Now for the Real Shock Doctrine

Frontier Centre, Role of Government, Think Tanks, Uncategorized, Worth A Look

As is now well known, Barack Obama’s new Chief of Staff, Rahm Emanuel, told a Wall Street Journal conference last week that, “You never want a serious crisis to go to waste.” He added, his eye on the worsening financial environment, that “This crisis provides the opportunity for us to do things that you could not do before.” President-elect Obama appears to be taking the crisis strategy to heart. Announcing his economic team yesterday, Mr. Obama spoke of an economic crisis of “historic proportions” that requires immediate response: “If we do not act swiftly and boldly, most experts believe we could lose millions of jobs next year.”

The crisis mentality, the idea that disasters should be seized and used as springboards for the imposition of radical ideas, appears to be gaining favour in all circles. In an economic and financial meltdown, it’s time to bring in those languishing policy ideas — radical labour reform, ratchet up government spending, nationalize industries, roll-out energy controls, re-regulate banking and industry, socialize health care, turn the economy over to the carbon police. “Now is the time to confront the challenge of [carbon emissions and climate change] once and for all,” said Mr. Obama last week. “Delay is no longer an option. Denial is no longer acceptable.”

But wait a minute. Haven’t we heard all this before? Isn’t cashing in on crisis supposed to have been George W. Bush’s game, with the evil Dick Cheney at his side and propped up by the crisis-mongering cabal of capitalist free-market running dogs from the Chicago School, the Milton Friedmanites? Isn’t this Naomi Klein’s The Shock Doctrine actually being implemented — not by the right but by the left?

Looks like it to me, which is perhaps why we haven’t heard too much criticism from the left on the emergence of Barack Obama as the world’s leading practitioner of the art of disasterism. Ms. Klein reached hard to paint President Bush as a ruthless crisis monger. He invaded Iraq after 9/11 because it was something his administration’s key advisors (and his father?) always wanted to do. The War on Terror was a pretext for privatization and security controls. Hurricane Katrina turned into a great opportunity to roll-back labour standards, close public housing and privatize schools in New Orleans. Free trade was foisted on Americans by politicians during economic turmoil.

All that was deplorable when the Bush administration seemed to be doing it, but it’s OK on the left now when their man is talking about turning the current economic crisis into an open pit for every policy intervention sitting in the filing cabinets of liberal think-tanks and Democrats in Congress. It’s apparently just fine to cash in on a crisis if the initiatives are the ones you want.

In the wildest reaches of her shock doctrine theories, Ms. Klein seemed to be saying that the capitalists almost deliberately created crises so that they could turn them into vehicles for market reforms, free trade and privatization. “The fundamentalist form of capitalism has always needed disasters to advance.”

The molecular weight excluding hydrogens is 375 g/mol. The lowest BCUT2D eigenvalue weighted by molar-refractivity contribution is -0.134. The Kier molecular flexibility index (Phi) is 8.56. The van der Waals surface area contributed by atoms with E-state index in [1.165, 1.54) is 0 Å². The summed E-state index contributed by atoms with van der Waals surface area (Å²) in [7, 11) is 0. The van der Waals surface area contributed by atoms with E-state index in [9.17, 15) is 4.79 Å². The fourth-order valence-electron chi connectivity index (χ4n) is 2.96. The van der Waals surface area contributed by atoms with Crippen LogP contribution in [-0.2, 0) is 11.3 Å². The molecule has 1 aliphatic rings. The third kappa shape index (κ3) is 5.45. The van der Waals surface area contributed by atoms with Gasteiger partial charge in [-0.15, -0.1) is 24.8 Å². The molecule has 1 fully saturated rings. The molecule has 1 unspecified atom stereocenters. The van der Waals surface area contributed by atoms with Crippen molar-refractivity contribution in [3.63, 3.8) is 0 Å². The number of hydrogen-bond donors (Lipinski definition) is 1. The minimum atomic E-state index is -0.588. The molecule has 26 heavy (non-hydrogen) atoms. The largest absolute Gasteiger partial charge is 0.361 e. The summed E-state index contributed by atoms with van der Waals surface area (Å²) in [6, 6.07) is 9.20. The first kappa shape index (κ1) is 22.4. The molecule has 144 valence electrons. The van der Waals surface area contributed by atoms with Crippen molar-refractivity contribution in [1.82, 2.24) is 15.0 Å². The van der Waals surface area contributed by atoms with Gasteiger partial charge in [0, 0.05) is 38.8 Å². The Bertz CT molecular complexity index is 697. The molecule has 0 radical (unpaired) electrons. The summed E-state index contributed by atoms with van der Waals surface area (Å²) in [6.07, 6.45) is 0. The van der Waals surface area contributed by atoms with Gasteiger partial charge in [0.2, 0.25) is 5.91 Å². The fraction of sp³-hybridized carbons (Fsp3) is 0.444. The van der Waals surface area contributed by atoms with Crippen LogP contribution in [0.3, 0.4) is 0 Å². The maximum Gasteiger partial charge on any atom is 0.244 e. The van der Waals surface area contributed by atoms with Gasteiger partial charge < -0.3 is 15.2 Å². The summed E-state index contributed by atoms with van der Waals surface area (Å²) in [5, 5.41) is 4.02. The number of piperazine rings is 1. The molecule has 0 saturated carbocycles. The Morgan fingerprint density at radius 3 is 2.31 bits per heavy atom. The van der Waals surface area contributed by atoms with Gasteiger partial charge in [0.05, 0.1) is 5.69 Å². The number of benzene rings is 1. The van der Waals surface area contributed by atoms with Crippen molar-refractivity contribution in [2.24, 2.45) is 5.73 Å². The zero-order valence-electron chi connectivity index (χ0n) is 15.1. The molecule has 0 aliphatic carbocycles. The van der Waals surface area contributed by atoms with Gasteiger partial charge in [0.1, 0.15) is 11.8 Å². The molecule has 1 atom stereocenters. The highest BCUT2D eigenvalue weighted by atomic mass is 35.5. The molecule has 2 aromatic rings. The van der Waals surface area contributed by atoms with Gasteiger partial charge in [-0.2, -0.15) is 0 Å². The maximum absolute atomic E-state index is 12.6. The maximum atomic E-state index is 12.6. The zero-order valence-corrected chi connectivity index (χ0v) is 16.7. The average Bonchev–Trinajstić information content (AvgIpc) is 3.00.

But the idea that capitalism creates its own disasters to advance its cause seems to fall apart in the wake of the current economic meltdown. The very strategy Ms. Klein pinned on the late Nobel economist Milton Friedman and capitalism turns out instead to be the modus operandi of the Obama interventionists. She said of Mr. Friedman, as the creator of the “disaster capitalism complex,” that his aim was to overthrow the Keynesian policies and welfare structures that pushed government deeper and deeper into economic control. “Some people stockpile canned goods and water in preparation for major disasters; Friedmanites stockpile free-market ideas.”

As it turns out, the Friedmanites warehouse of market ideas — privatization, deregulation, market forces — currently look to be no match for the massive underground Doctor No storehouse of liberal, leftist and socialist schemes being hauled to the surface by the Obamaites.

Americans don’t like to have the word “socialism” attached to their governments; that’s for lesser, backwater nations like Canada, France, Peru and the old Yugoslavia. The United States, as CNN likes to see it, is a capitalist country, even as its politicians rush to bring in a rash of Keynesian interventions and state controls.

If socialism is defined as a centrally planned economy in which the government controls all means of production, America isn’t there yet. But the Obama agenda, from health care to energy policy to the auto industry, is certainly built around the idea that government control of the means of production is the answer to America’s economic and social ills.

Even under President Bush, as the financial crisis deepened, little thought appears to have been given to the government’s creeping nationalization of banks and the financial markets, which continued yesterday with the bailout of Citigroup. Mr. Bush speaks proudly of his dedication to free markets and capitalism, but he clearly — contrary to the nonsense claims of Ms. Klein — has never been in the business of promoting Friedmanite capitalism.

As we are now witnessing, Klein’s disaster capitalist complex is a mythical creation, the shock doctrine of disaster capitalism an artificial construct. Disaster capitalism never got off the ground. From Russia to Canada to Europe and the United States under Franklin D. Roosevelt’s New Deal, there isn’t a country in the world that hasn’t undergone the experience of a political takeover by the left on the wave of a crisis.

What is unfolding before us is a classic enactment of disaster socialism.